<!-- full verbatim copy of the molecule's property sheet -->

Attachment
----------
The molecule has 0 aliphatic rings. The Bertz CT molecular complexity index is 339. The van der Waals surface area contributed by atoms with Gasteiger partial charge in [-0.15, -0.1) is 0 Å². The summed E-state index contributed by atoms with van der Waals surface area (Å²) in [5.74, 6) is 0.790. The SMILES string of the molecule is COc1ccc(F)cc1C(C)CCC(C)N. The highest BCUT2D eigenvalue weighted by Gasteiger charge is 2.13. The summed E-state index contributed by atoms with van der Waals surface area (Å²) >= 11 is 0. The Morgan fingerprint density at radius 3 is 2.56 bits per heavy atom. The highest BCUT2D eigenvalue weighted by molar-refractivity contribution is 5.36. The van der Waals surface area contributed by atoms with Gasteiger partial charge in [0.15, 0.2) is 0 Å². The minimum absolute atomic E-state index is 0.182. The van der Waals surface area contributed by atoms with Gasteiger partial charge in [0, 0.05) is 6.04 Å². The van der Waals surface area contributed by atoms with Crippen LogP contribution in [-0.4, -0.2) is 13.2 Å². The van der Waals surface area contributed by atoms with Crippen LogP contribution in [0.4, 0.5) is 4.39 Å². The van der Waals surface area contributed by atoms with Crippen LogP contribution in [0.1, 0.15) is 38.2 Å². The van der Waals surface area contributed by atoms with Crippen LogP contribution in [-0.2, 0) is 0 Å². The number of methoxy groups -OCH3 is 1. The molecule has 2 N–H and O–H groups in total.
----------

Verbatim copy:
The molecule has 0 aliphatic rings. The Bertz CT molecular complexity index is 339. The van der Waals surface area contributed by atoms with Gasteiger partial charge in [-0.15, -0.1) is 0 Å². The summed E-state index contributed by atoms with van der Waals surface area (Å²) in [5.74, 6) is 0.790. The SMILES string of the molecule is COc1ccc(F)cc1C(C)CCC(C)N. The highest BCUT2D eigenvalue weighted by Gasteiger charge is 2.13. The summed E-state index contributed by atoms with van der Waals surface area (Å²) >= 11 is 0. The Morgan fingerprint density at radius 3 is 2.56 bits per heavy atom. The highest BCUT2D eigenvalue weighted by molar-refractivity contribution is 5.36. The van der Waals surface area contributed by atoms with Gasteiger partial charge in [0.15, 0.2) is 0 Å². The minimum absolute atomic E-state index is 0.182. The van der Waals surface area contributed by atoms with Gasteiger partial charge in [0, 0.05) is 6.04 Å². The van der Waals surface area contributed by atoms with Crippen LogP contribution in [-0.4, -0.2) is 13.2 Å². The van der Waals surface area contributed by atoms with Crippen LogP contribution in [0.4, 0.5) is 4.39 Å². The van der Waals surface area contributed by atoms with Crippen LogP contribution in [0.1, 0.15) is 38.2 Å². The van der Waals surface area contributed by atoms with Crippen LogP contribution in [-0.2, 0) is 0 Å². The number of methoxy groups -OCH3 is 1. The molecule has 2 N–H and O–H groups in total.